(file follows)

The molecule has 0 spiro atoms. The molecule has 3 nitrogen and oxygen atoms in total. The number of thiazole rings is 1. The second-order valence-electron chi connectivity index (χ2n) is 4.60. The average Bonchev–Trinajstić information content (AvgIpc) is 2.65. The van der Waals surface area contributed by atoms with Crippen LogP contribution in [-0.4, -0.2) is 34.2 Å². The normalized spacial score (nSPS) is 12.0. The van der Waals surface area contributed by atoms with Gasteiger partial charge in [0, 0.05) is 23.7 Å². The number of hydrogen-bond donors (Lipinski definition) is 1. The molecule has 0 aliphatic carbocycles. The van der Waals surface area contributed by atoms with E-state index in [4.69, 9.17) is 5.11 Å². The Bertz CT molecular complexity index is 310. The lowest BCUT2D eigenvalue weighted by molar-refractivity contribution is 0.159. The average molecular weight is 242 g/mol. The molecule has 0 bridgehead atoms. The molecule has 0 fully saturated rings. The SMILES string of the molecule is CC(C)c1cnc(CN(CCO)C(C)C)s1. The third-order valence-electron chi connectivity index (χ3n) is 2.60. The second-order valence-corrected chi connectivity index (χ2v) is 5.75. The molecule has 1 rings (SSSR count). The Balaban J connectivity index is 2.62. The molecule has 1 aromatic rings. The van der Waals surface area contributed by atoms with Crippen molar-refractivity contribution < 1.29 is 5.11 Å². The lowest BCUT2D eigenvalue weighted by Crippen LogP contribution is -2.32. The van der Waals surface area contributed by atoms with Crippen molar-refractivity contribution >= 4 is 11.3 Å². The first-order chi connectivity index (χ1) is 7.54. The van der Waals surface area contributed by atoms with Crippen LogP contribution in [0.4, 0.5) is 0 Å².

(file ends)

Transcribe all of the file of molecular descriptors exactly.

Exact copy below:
The molecule has 0 spiro atoms. The molecule has 3 nitrogen and oxygen atoms in total. The number of thiazole rings is 1. The second-order valence-electron chi connectivity index (χ2n) is 4.60. The average Bonchev–Trinajstić information content (AvgIpc) is 2.65. The van der Waals surface area contributed by atoms with Crippen LogP contribution in [-0.4, -0.2) is 34.2 Å². The normalized spacial score (nSPS) is 12.0. The van der Waals surface area contributed by atoms with Gasteiger partial charge in [0, 0.05) is 23.7 Å². The number of hydrogen-bond donors (Lipinski definition) is 1. The molecule has 0 aliphatic carbocycles. The van der Waals surface area contributed by atoms with E-state index in [4.69, 9.17) is 5.11 Å². The Bertz CT molecular complexity index is 310. The lowest BCUT2D eigenvalue weighted by molar-refractivity contribution is 0.159. The average molecular weight is 242 g/mol. The molecule has 0 bridgehead atoms. The molecule has 0 fully saturated rings. The SMILES string of the molecule is CC(C)c1cnc(CN(CCO)C(C)C)s1. The third-order valence-electron chi connectivity index (χ3n) is 2.60. The second-order valence-corrected chi connectivity index (χ2v) is 5.75. The molecule has 1 rings (SSSR count). The Balaban J connectivity index is 2.62. The molecule has 1 aromatic rings. The van der Waals surface area contributed by atoms with Crippen molar-refractivity contribution < 1.29 is 5.11 Å². The lowest BCUT2D eigenvalue weighted by Crippen LogP contribution is -2.32. The van der Waals surface area contributed by atoms with Crippen molar-refractivity contribution >= 4 is 11.3 Å². The first-order chi connectivity index (χ1) is 7.54. The van der Waals surface area contributed by atoms with Crippen LogP contribution in [0.4, 0.5) is 0 Å².